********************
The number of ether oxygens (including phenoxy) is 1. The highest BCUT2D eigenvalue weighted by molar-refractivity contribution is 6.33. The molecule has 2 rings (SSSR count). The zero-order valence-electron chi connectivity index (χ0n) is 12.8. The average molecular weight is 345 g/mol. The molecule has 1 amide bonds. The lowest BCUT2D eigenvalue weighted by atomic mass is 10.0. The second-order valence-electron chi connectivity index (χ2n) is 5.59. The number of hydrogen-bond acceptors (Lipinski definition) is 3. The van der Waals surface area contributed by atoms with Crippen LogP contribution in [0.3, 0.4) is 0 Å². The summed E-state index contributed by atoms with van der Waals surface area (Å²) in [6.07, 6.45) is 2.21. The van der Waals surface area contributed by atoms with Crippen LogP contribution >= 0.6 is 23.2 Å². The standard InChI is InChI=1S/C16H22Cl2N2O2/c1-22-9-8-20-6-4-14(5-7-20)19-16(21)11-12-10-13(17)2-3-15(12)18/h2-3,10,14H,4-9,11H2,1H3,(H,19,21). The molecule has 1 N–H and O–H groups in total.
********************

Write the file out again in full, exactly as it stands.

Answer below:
The number of ether oxygens (including phenoxy) is 1. The highest BCUT2D eigenvalue weighted by molar-refractivity contribution is 6.33. The molecule has 2 rings (SSSR count). The zero-order valence-electron chi connectivity index (χ0n) is 12.8. The average molecular weight is 345 g/mol. The molecule has 1 amide bonds. The lowest BCUT2D eigenvalue weighted by atomic mass is 10.0. The second-order valence-electron chi connectivity index (χ2n) is 5.59. The number of hydrogen-bond acceptors (Lipinski definition) is 3. The van der Waals surface area contributed by atoms with Crippen LogP contribution in [0.3, 0.4) is 0 Å². The summed E-state index contributed by atoms with van der Waals surface area (Å²) in [6.07, 6.45) is 2.21. The van der Waals surface area contributed by atoms with Crippen LogP contribution >= 0.6 is 23.2 Å². The standard InChI is InChI=1S/C16H22Cl2N2O2/c1-22-9-8-20-6-4-14(5-7-20)19-16(21)11-12-10-13(17)2-3-15(12)18/h2-3,10,14H,4-9,11H2,1H3,(H,19,21). The molecule has 1 N–H and O–H groups in total.